Since Mel Gibson's 2004 blockbuster "The Passion of the Christ" grossed more than $600 million worldwide, Hollywood has slowly begun to look at faith-based movies as a way to fatten their bottom lines and reach a demographic they have mostly ignored for decades.
Last week in Los Angeles, the show business publication Variety co-sponsored another of its occasional programs called "PURPOSE: The Family Entertainment and Faith Based Summit." The summit's goal is to encourage filmmakers to make more movies with faith content from a mostly Christian perspective. Recently there have been some modest box office successes with films like "Heaven is for Real" and "God's Not Dead."
Perhaps the boldest move in this genre is the remake of a classic, "Ben-Hur." The 1959 film starring Charlton Heston won 11 Oscars, including best picture, best director (William Wyler) and best actor (Heston). It, too, was a remake of a 1925 silent film version adapted from Lew Wallace's 1880 novel "Ben Hur: A Tale of the Christ."
I generally don't like remakes, especially of classics. Many have bombed at the box office, including the 1998 versions of "Blues Brothers" and "Psycho.
The latest "Ben-Hur," opening nationwide Aug. 19, does not try to compete with the 57-year-old version, which is well known to an older crowd and anyone who has seen it on numerous TV broadcasts.
This remake has the golden touch of the husband-wife team of Mark Burnett and Roma Downey (producers of the highly rated "The Bible" series for the History Channel). The story is approached from a different angle without disrespecting the original. It also seeks to reach a younger generation that may be unfamiliar with the previous versions.
Unlike the 1959 film, which included a number of famous actors in addition to Heston, the remake has only one veteran star, Morgan Freeman. He plays the African owner of the Arabian stallions, which Judah trains and which draw his chariot in the film's climactic race scene. If you thought the original race was brilliant — and it was — wait until you see the new version and what modern technology has accomplished. Even the credits are worth watching.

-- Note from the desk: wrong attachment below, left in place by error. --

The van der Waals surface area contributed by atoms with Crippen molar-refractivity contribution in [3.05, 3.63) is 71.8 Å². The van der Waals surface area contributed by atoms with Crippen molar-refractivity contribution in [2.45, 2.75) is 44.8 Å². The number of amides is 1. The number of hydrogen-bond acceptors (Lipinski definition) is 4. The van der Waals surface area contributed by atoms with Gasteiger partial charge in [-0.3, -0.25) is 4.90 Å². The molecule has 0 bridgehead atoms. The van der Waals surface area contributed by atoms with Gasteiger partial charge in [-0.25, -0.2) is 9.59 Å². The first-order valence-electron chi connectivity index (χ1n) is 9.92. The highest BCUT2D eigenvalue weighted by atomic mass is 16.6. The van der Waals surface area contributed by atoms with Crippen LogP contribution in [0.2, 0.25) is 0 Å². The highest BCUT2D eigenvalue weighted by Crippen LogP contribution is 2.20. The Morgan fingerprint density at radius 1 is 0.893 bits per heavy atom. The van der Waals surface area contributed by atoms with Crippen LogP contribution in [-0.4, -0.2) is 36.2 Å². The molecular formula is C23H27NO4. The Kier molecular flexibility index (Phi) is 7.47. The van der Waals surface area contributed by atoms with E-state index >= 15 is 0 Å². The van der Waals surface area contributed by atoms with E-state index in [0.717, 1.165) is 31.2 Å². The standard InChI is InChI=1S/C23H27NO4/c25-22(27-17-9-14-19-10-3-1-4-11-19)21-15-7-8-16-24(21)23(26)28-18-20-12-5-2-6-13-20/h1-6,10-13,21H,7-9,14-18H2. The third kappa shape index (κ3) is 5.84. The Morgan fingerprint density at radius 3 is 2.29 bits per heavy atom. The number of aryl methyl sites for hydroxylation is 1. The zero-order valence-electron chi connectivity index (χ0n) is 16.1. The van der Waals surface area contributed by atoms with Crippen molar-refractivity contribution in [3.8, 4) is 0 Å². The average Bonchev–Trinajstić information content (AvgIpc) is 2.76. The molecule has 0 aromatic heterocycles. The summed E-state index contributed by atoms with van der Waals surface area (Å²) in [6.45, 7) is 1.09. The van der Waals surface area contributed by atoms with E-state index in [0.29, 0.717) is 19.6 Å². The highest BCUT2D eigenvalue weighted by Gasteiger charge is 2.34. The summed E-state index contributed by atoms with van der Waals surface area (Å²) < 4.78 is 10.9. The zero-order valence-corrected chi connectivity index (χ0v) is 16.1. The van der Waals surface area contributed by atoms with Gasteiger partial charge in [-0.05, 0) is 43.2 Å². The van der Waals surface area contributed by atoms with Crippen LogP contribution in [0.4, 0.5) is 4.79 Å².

There are subtle changes from the 1959 storyline. In that film, Judah and his rival, Messala, were childhood friends. In the remake, they are brothers. Messala is the adopted one. In the chariot race scene, the 1959 film ends with Messala's death. In the remake, while Messala loses the lower part of one of his legs, he and Judah are reconciled following a dramatic scene in which Judah witnesses the crucifixion of Jesus of Nazareth and falls to his knees before Him.
His desire for revenge against his brother for turning him into a slave leaves him and he and Messala are reconciled.
It could have been melodramatic and unconvincing, but Jack Huston (Judah), Toby Kebbell (Messala) and director Timur Bekmambetov make it work.
I asked Roma Downey why she and Mark took on such a project. She replied in an email that while the central theme is about reconciliation and forgiveness, "It's not specifically a faith movie . . . it's an action adventure drama, but it holds in its heart a story of hope.
"This is the balm our hurting world needs. This is why a Ben-Hur release for 2016 makes sense. We need this message in our country and in our world right now."
The verbal attacks by the main presidential candidates prove her right.
In the not-too-distant past, faith-based movies, if they were made at all, suffered from low budgets and tackiness and were often too preachy. Not this "Ben-Hur."
This is a first-class film released by two first-class companies (Paramount and MGM). It stands on its own as entertainment, but entertainment with a purpose. Go see it. You won't be disappointed.
John Calvin "Cal" Thomas is a syndicated columnist, pundit, author, and radio commentator. He has written extensively about political issues and he supports, among other things, many American positions related to Israel. Thomas has written many books, including "Blinded By Might," which deals with the role of the Moral Majority in American politics of the 1980s. For more of his reports, Go Here Now.